In speaking of his suffering and death as benefiting others, Jesus was repeating a theme found in the Old Testament. For example, the prophet Isaiah wrote: “He was wounded for our transgressions, crushed for our iniquities; upon him was the punishment that made us whole, and by his bruises we are healed” (Isa. 53:4-5).

Jesus may have been thinking of texts such as this when he told his disciples, “The Son of Man came not to be served but to serve, and to give his life a ransom for many” (Mark 10:45). “Son of Man” was a reference to himself, and a ransom was something that has the power to liberate people who are enslaved.

One can be a good follower of Jesus simply by embracing his message about God’s gracious kingdom and then trying to live according to his moral teachings. We know this is true because during Jesus’ lifetime many Jews and some Gentiles became Jesus’ followers in just this way. Jesus welcomed them as his “little flock” and told them that God was giving them the kingdom (Luke 12:32).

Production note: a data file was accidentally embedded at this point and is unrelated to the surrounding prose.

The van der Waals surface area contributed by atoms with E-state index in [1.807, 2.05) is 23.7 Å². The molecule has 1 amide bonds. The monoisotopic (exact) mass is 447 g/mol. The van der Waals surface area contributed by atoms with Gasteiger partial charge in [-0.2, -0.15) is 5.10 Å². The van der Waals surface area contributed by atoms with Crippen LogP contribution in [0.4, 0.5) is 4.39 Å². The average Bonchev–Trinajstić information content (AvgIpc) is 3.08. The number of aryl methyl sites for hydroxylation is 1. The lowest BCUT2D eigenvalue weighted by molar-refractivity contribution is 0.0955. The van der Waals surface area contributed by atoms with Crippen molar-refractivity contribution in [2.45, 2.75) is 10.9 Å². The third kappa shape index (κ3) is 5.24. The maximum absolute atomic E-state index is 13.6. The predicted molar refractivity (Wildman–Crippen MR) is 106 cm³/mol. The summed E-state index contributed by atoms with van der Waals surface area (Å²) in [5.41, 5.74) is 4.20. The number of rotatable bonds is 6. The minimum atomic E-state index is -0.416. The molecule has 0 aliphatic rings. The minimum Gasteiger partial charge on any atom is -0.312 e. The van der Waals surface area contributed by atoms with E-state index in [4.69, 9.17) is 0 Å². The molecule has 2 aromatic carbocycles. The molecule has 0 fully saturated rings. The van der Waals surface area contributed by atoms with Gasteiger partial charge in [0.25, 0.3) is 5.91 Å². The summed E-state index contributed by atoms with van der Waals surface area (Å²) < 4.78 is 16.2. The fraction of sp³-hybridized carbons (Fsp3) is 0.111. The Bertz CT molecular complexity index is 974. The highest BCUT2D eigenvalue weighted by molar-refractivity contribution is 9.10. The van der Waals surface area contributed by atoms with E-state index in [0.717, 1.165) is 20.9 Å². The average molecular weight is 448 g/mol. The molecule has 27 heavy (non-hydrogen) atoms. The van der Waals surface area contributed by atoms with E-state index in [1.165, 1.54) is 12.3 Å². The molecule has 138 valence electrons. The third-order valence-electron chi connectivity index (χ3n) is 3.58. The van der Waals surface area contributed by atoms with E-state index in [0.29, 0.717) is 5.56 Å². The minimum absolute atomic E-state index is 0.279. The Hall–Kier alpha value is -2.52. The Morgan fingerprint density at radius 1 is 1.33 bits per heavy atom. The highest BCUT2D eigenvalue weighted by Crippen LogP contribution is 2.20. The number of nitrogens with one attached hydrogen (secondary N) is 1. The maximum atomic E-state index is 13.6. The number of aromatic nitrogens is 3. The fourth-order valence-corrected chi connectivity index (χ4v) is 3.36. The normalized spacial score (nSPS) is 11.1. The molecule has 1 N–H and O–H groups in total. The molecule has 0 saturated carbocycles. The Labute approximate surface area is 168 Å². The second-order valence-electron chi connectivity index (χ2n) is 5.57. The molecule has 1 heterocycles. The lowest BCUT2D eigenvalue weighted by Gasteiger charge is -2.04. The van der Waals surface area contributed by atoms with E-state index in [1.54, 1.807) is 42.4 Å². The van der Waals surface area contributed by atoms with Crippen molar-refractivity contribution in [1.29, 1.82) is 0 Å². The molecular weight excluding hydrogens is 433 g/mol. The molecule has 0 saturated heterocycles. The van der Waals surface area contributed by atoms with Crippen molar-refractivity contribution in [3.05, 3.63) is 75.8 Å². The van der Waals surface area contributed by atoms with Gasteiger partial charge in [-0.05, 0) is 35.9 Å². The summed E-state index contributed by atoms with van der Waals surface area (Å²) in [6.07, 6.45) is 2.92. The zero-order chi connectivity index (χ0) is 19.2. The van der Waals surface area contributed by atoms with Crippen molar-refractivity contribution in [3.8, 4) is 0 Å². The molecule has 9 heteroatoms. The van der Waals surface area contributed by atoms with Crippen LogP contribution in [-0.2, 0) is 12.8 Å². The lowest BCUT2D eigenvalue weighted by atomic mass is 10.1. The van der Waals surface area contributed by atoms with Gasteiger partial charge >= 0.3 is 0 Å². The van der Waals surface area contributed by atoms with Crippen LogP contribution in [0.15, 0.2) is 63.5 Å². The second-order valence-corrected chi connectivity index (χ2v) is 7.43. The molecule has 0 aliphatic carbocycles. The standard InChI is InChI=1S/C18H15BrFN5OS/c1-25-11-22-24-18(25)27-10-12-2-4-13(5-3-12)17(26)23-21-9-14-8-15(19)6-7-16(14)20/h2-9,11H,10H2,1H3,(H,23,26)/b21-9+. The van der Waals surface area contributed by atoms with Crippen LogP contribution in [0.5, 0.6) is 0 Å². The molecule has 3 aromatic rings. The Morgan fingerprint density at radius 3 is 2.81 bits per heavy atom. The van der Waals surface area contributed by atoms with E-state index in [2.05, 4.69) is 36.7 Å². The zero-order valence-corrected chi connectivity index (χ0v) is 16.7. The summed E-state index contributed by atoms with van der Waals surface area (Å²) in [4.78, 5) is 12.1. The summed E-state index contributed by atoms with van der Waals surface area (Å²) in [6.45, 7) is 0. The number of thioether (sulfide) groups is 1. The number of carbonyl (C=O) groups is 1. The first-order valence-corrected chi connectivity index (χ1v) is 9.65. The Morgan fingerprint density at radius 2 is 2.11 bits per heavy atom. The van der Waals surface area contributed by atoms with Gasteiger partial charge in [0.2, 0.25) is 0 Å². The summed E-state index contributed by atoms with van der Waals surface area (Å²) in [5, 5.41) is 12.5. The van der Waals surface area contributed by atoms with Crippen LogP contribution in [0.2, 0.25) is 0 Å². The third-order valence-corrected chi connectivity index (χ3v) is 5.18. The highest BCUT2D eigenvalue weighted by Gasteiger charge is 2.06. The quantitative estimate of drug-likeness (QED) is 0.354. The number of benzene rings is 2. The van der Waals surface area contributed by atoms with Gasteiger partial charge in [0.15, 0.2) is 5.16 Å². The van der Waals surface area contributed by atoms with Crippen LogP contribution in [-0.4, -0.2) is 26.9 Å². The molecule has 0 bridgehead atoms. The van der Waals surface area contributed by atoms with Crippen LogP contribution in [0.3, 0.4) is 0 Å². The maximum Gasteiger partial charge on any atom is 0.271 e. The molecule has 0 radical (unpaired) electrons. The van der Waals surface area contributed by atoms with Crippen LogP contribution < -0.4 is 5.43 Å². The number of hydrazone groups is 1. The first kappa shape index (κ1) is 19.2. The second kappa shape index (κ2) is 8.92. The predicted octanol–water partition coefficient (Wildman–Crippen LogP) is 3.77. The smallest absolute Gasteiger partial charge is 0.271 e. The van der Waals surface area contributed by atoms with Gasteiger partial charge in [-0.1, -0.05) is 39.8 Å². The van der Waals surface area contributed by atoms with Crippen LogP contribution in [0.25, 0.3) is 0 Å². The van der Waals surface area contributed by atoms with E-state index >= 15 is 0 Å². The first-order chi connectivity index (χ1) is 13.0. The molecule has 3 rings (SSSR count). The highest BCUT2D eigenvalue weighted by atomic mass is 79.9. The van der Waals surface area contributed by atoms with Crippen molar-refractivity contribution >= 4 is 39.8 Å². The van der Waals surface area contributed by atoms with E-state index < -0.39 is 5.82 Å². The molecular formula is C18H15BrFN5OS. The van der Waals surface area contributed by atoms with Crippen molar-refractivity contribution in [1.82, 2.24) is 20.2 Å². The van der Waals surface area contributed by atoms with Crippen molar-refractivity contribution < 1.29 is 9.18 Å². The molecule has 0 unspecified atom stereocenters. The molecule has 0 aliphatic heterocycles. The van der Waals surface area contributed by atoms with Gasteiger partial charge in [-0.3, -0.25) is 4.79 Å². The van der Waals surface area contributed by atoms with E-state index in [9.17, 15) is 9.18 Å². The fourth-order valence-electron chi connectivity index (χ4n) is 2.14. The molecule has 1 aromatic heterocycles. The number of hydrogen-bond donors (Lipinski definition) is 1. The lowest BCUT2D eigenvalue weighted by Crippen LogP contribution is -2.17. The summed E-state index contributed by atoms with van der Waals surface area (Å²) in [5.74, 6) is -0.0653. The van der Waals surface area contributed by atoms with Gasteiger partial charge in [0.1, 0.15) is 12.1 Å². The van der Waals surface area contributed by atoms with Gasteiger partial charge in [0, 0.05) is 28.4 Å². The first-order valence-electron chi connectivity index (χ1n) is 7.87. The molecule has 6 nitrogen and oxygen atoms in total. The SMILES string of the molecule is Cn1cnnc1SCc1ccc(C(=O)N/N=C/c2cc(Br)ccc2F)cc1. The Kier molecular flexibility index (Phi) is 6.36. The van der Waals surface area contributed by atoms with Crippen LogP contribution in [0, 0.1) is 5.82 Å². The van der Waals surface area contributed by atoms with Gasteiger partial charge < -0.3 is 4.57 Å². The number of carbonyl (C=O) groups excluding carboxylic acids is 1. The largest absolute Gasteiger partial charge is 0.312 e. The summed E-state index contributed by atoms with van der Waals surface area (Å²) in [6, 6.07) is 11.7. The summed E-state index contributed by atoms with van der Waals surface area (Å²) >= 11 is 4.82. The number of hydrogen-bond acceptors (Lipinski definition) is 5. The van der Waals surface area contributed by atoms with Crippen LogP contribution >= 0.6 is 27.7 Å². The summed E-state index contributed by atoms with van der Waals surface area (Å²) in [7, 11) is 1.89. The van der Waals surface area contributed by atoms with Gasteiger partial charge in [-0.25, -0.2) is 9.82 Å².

Across the centuries many people have continued to do just what those early followers of Jesus did. They have accepted his gospel of the kingdom of God and tried to live according to his moral teachings. It is, I believe, a mistake to deprecate this way of following Jesus.

H. Richard Niebuhr did that when he criticized forms of Christian faith in which “a God without wrath brought men without sin into a kingdom without judgment through the ministrations of a Christ without a cross” (The Kingdom of God in America, 1938).